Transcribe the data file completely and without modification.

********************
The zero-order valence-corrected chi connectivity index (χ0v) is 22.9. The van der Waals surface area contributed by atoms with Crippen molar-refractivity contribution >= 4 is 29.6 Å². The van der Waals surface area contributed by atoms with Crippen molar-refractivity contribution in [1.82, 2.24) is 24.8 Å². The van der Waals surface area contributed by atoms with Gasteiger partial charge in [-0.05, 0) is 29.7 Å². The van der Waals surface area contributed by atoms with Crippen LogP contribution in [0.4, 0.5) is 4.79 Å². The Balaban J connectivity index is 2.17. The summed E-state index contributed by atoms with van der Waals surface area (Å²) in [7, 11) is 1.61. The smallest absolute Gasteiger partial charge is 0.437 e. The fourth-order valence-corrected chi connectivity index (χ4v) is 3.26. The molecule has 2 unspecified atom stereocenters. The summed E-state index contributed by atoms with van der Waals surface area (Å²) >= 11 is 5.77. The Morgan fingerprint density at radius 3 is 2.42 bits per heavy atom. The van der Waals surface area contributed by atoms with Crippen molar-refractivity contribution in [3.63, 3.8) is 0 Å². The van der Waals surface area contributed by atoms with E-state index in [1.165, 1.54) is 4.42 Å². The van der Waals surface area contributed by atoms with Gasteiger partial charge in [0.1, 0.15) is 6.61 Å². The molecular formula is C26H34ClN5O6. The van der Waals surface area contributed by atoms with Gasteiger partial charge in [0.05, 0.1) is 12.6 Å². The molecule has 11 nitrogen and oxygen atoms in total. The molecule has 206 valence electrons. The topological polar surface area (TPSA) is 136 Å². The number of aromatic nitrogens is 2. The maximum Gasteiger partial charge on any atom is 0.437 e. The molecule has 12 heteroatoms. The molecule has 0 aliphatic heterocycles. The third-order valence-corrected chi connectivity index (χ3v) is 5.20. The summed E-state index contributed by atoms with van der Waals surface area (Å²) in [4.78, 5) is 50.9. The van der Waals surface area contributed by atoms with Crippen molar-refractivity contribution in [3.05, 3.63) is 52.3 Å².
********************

The zero-order valence-corrected chi connectivity index (χ0v) is 22.9. The van der Waals surface area contributed by atoms with Crippen molar-refractivity contribution >= 4 is 29.6 Å². The van der Waals surface area contributed by atoms with Crippen molar-refractivity contribution in [1.82, 2.24) is 24.8 Å². The van der Waals surface area contributed by atoms with Gasteiger partial charge in [-0.05, 0) is 29.7 Å². The van der Waals surface area contributed by atoms with Crippen LogP contribution in [0.4, 0.5) is 4.79 Å². The Balaban J connectivity index is 2.17. The summed E-state index contributed by atoms with van der Waals surface area (Å²) in [7, 11) is 1.61. The smallest absolute Gasteiger partial charge is 0.437 e. The fourth-order valence-corrected chi connectivity index (χ4v) is 3.26. The molecule has 2 unspecified atom stereocenters. The summed E-state index contributed by atoms with van der Waals surface area (Å²) >= 11 is 5.77. The Morgan fingerprint density at radius 3 is 2.42 bits per heavy atom. The van der Waals surface area contributed by atoms with Crippen molar-refractivity contribution in [3.63, 3.8) is 0 Å². The van der Waals surface area contributed by atoms with E-state index in [1.165, 1.54) is 4.42 Å². The van der Waals surface area contributed by atoms with Gasteiger partial charge in [0.1, 0.15) is 6.61 Å². The molecular formula is C26H34ClN5O6. The van der Waals surface area contributed by atoms with Gasteiger partial charge in [0.05, 0.1) is 12.6 Å². The molecule has 11 nitrogen and oxygen atoms in total. The molecule has 206 valence electrons. The topological polar surface area (TPSA) is 136 Å². The number of aromatic nitrogens is 2. The maximum Gasteiger partial charge on any atom is 0.437 e. The molecule has 12 heteroatoms. The molecule has 0 aliphatic heterocycles. The third-order valence-corrected chi connectivity index (χ3v) is 5.20. The summed E-state index contributed by atoms with van der Waals surface area (Å²) in [4.78, 5) is 50.9. The van der Waals surface area contributed by atoms with Crippen molar-refractivity contribution in [3.05, 3.63) is 52.3 Å².